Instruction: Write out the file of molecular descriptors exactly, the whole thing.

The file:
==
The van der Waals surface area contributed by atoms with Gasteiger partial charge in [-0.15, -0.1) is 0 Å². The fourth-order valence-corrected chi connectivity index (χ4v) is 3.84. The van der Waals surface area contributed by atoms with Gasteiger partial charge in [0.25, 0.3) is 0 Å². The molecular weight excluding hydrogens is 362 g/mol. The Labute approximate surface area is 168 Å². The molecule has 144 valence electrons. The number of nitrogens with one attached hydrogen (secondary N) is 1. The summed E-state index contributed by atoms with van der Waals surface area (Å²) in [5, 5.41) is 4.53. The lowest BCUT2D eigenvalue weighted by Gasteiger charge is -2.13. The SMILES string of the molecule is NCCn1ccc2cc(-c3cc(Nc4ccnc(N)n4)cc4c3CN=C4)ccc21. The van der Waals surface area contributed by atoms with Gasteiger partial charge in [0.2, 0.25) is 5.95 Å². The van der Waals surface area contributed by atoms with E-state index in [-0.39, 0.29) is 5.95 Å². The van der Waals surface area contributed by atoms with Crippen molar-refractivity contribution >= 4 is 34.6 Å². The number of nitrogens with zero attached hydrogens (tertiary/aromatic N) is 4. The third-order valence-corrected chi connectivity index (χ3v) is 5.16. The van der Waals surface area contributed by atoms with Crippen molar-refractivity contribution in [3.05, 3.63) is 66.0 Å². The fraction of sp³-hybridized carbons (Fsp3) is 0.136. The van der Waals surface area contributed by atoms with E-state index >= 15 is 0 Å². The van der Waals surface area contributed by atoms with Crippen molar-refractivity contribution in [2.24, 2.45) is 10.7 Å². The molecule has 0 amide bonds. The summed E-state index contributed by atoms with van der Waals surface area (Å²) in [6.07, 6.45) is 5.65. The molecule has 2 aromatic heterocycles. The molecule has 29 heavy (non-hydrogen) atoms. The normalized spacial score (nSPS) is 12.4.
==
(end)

The van der Waals surface area contributed by atoms with Gasteiger partial charge in [-0.15, -0.1) is 0 Å². The fourth-order valence-corrected chi connectivity index (χ4v) is 3.84. The van der Waals surface area contributed by atoms with Gasteiger partial charge in [0.25, 0.3) is 0 Å². The molecular weight excluding hydrogens is 362 g/mol. The Labute approximate surface area is 168 Å². The molecule has 144 valence electrons. The number of nitrogens with one attached hydrogen (secondary N) is 1. The summed E-state index contributed by atoms with van der Waals surface area (Å²) in [5, 5.41) is 4.53. The lowest BCUT2D eigenvalue weighted by Gasteiger charge is -2.13. The SMILES string of the molecule is NCCn1ccc2cc(-c3cc(Nc4ccnc(N)n4)cc4c3CN=C4)ccc21. The van der Waals surface area contributed by atoms with Gasteiger partial charge in [0.2, 0.25) is 5.95 Å². The van der Waals surface area contributed by atoms with E-state index in [-0.39, 0.29) is 5.95 Å². The van der Waals surface area contributed by atoms with Crippen molar-refractivity contribution >= 4 is 34.6 Å². The number of nitrogens with zero attached hydrogens (tertiary/aromatic N) is 4. The third-order valence-corrected chi connectivity index (χ3v) is 5.16. The van der Waals surface area contributed by atoms with Crippen molar-refractivity contribution in [3.05, 3.63) is 66.0 Å². The fraction of sp³-hybridized carbons (Fsp3) is 0.136. The van der Waals surface area contributed by atoms with E-state index >= 15 is 0 Å². The van der Waals surface area contributed by atoms with Crippen molar-refractivity contribution in [2.24, 2.45) is 10.7 Å². The molecule has 0 amide bonds. The summed E-state index contributed by atoms with van der Waals surface area (Å²) in [6.07, 6.45) is 5.65. The molecule has 2 aromatic heterocycles. The molecule has 29 heavy (non-hydrogen) atoms. The normalized spacial score (nSPS) is 12.4.